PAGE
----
Nvidia SHIELD TV (2017): 4K, HDR, and a (much) better controller



Nvidia has pumped up its SHIELD TV console with 4K and HDR capability, but that’s not all that’s changed. Watch Jack go through everything, or don’t, I’m not trying to control your life.

Shop Nvidia SHIELD TV + accessories:
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US: http://www.ncix.com/article/NMG.htm?searchus=nvidia+shield

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Episode Credits:
Host: Jack Sui
Writer: Jack Sui
Editor: Barret Murdock

NES Classic Edition first impressions: Feels like the first time

It might be strange to see to the words “NES Classic Edition first impressions” in the title of this article when the infamous mini console has been out for more than four months now. Like many of you, I’ve spent those months looking high and low for one, only to be greeted by “sold out” notifications everywhere I looked. I was finally able to get one last week, and since it was first hooked up to the TV, it’s seen almost constant play. I’ll share my opinion on whether or not the NES Classic Edition was worth the four month wait later (more on why that particular article will be delayed in a bit), but for now, I thought I’d share my early thoughts on it.

One thing that was immediately obvious upon opening the box was that I had no clue just how small the NES Classic Edition actually was. Sure, we’ve seen it in hands-on videos and photographs, but even those don’t do the best job at relaying the fact that this thing is tiny. It’s roughly the size of an actual NES cartridge, and about the width of the standard NES controller. For anyone who grew up with an NES in front of the TV, there’s really no preparing for the size of its modern counterpart.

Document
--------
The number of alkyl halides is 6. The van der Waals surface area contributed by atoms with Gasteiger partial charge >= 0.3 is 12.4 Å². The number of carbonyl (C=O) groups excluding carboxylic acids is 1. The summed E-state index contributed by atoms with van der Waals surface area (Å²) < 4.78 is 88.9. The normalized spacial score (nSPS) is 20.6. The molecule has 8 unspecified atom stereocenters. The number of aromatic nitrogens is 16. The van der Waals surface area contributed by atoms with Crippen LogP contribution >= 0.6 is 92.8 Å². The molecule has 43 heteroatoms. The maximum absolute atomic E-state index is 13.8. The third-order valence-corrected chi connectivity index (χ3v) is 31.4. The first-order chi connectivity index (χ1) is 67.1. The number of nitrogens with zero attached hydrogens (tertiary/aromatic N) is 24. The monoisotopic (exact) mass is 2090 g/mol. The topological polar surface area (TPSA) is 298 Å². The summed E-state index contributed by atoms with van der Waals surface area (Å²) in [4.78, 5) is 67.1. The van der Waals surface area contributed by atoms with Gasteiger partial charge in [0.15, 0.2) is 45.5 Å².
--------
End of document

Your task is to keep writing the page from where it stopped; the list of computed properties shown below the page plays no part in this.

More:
What you get in the box is pretty basic: the console itself, a single NES controller, a micro USB cable and adapter for power, and an HDMI cable to connect it to your TV. There’s also an NES poster that’s very 1980s, which holds the setup instructions on the reverse side. Setup is so easy, however, that as long as you’ve hooked up a cable box since NES mania was in full swing all those years ago, you shouldn’t have any problems.

Once you’re all set up, you only need to press the power button and select your language before you’re at the main menu. Here you’ll select from the 30 pre-installed titles while a delightful, if unchanging, chiptune plays in the background. The menu seems clean and easy to navigate – you scroll through an alphabetical list of all the games, but with only 30 titles loaded on this bad boy, finding the one you want is a quick process.

I wish I could tell you that I’ve played around with the three different display modes or that I’ve sampled a bunch of the games on offer, but I haven’t. That might seem at odds with my previous claim that it’s seen “almost constant play” since it was first unboxed, which is true. The problem is that I haven’t been the one who’s been doing the playing. My girlfriend, as it turns out, is actually quite gamer – we just needed to find the right game for her. That game is apparently Super Mario Bros. 3.

I’ve been happy to let her take the reins, though. I’ve played Super Mario Bros. 3 dozens of times throughout the years, and this is her first time through. While I’ve only seen a few minutes of three or four other NES Classic games, I’ve seen a significant portion of Super Mario Bros. 3 (however passive that experience may be), and if the rest translate as well, then this is almost certainly the best way to play these games short of hooking up an actual NES up to an old CRT TV.